“As children, today’s young people used to climb trees to pick fruit and learn to row and remain silent while fishing in their canoes. Today, these children learn about the world through their screens, just as their grandparents learned about it through travelers and fortune hunters. Today’s young people dream of quality education in their schools and of having universities nearby so they won’t have to migrate. These dreams harbor hope for change, and also frustration, fear sadness due to the impoverished state of their communities. Tomorrow, today’s young people will be the ones creating opportunities for a decent life in their territories.” María Teresa Urueña. Coordinator, Awareness-Raising, Education and Training Department Pan-Amazon Jesuit Service (SJPAM).
Diosjhaimer, a 7th-grade student, poses in front of a mural that recounts the history of the Tikuna clans on one of the walls of the San Francisco de Loretoyaco Indigenous Boarding School. Puerto Nariño. Department of Amazonas. Colombia
“Our job is to teach indigenous women about their rights, to food sovereignty, healthy food, and enjoyment of their economic, social, and cultural rights. We train them to incorporate objectives aimed at preserving their culture and natural resources in their projects from the perspective of integral ecology. Training these women is a way to start raising awareness among families, ensuring that indigenous families respect children’s right to life.”
Fany Kuiru Castro. Women, Children, Youth, and Family Coordinator at the Organization of Indigenous Peoples of the Colombian Amazon (OPIAC)
Fany Kuiru Castro at home with her pets Frank, Jazukītoī, and Sophie. Bogota. Colombia
“The role of indigenous women is compromised because they are caught in the ambiguity of so-called ‘development.’ The struggle of indigenous women is invisibilized; it has been silenced by the conflict. Educational policies tend to be militaristic, focused on the world of capitalist labor and the slavery of the other (companies, NGOs, etc.). They take over young people’s time and space without allowing them to quietly enjoy the rhythm of life. This produces agronomists who have no desire to try to understand the productive dynamics of indigenous peoples. It is an obsolete pedagogy that is boxed into a limited space, forgetting that the learning process for boys, girls, and teenagers is diverse and involves people of different generations.” Anitalia Pijachi Kuyuedo. Ocaina-UItoto or Murui Indigenous Leader of the Janayari (“Jaguar”) Clan. Graduate in Ethno-Education. Member of the Truth Commission. Leticia, Colombia.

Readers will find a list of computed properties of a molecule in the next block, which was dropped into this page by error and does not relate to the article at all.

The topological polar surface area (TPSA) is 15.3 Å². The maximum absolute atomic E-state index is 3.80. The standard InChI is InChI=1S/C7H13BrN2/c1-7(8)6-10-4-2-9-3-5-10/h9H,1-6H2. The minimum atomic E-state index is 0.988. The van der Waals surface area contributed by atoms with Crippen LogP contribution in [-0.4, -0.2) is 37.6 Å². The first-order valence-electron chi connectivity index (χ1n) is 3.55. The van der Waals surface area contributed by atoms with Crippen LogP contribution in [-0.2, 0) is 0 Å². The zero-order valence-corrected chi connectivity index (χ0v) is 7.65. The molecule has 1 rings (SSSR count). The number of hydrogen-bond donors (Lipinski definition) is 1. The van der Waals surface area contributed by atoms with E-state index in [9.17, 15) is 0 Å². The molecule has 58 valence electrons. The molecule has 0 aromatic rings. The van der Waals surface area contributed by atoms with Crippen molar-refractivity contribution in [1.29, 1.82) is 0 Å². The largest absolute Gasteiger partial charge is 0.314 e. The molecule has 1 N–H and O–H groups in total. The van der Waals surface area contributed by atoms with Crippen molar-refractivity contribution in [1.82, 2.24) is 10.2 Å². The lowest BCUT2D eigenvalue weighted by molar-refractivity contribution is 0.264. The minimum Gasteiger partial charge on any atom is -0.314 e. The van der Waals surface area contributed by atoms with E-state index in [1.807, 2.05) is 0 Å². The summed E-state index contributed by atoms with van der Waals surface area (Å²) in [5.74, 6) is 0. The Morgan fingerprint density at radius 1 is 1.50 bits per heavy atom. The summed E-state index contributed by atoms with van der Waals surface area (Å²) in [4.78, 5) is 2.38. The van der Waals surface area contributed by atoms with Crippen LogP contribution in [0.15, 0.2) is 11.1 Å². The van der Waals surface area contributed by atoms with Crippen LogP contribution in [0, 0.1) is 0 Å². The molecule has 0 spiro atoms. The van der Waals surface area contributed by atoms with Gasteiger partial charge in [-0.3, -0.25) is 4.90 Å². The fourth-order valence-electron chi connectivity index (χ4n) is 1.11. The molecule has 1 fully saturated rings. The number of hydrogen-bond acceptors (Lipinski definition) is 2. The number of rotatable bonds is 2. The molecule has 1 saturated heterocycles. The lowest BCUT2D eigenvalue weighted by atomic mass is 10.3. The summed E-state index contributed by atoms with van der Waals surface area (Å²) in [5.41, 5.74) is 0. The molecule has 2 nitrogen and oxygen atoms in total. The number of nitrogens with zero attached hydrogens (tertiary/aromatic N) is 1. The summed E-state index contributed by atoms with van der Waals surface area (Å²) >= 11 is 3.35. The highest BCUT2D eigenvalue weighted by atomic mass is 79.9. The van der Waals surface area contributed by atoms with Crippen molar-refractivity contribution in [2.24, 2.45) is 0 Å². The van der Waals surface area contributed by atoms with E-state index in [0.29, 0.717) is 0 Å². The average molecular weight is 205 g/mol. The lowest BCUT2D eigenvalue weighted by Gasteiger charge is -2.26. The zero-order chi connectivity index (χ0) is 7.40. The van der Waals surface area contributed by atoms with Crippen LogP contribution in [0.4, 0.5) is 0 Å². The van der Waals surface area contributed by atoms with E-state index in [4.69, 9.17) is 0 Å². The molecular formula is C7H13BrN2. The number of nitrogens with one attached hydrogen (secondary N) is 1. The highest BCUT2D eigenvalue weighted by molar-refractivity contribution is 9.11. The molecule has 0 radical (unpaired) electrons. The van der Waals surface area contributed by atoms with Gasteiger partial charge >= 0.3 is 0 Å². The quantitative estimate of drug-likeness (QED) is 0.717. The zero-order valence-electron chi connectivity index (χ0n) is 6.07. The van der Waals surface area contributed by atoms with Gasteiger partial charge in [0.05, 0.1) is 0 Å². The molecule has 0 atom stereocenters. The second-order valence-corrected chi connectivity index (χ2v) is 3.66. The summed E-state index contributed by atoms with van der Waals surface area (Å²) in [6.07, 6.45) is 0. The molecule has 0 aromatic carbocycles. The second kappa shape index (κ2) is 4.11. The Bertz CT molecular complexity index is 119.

Rihanna in her classroom at the José Antonio Galán Educational Institution in San Francisco. San Francisco. Department of Amazonas. Colombia
Indigenous peoples constitute 5% of the world’s population, but they manage a third of the Earth’s forests and serve as caretakers for 80% of the biodiversity on the planet (according to the FAO). For centuries, they have protected Amazonia, respecting and venerating “Mother Earth”.
Today, the rights of these indigenous peoples are being compromised by the economic interests of the extractive industries that are rapidly expanding in Amazonia under the cover of institutional policies that neglect these communities and serve to foster violence.
“Everything is sustainable in this farm. There is no waste. If there is excess harvest, in Puerto Nariño they do not buy it from us, what we do is conserve, what could not be consumed is given to the animals. Here diversity is maintained. We respect the spaces between each tree.” Vilma, farmer.
Vilma, a worker at the Abijan Fernandez farm property. San Francisco. Department of Amazonas. Colombia
“It’s entitled ‘The Jungle is Dying.’ I tried to distinguish between two spaces, the one on the right is where there’s pollution, with the chainsaw, the ax, contamination from the poisons used to kill plants and insects, factories, oil companies… The cranes are felling trees, we see oil spills, garbage… All governments think of is making a profit, they think the jungle is full of money. That’s why we have those things called ‘dollars’ or ‘Washingtons.’ It’s a way of symbolizing the indigenous struggle against the depredation perpetrated by governments.” Santiago Yahuarcani. Painter and Sculptor. Leader of the Murui and Bora People on the Ampiyacú River.
The painter Santiago Yahuarcani shows his work “The Amazon Jungle is Dying”. Caballococha. Department of Amazonas. Peru
Out of 34 million people living in this territory, three million are indigenous people, suffering serious human rights violations, specially children and women, being the most vulnerable and unprotected groups, object of human trafficking, drug dealing, work exploitation, lack of education and health services on their communities, recruited for armed conflicts, etc.
The “maloca” is our healing center. Here all the sick will be cured through our sacred plants, tobacco, sweet yucca and coca. Unfortunately, among the non-indigenous population, coca is understood as the raw material to transform it into cocaine for the international market. Working on these crops, processing or selling it is not recognized as a problem because it is a source of employment and income for the population. We have whole families that go two or three months inside the jungle to scrape the coca and that implies that they leave the house in the forest, fishing … modifying the indigenous traditions and altering the cycles of this ecosystem.” Elver Isidio Viena. Captain of the Monilla Amena community.
Ritual preparation of tobacco and coca. Akile and Alonso Arango, of the Murui People Monilla Amena. Resguardo Tikuna-Huitoto. Leticia. Department of Amazonas. Colombia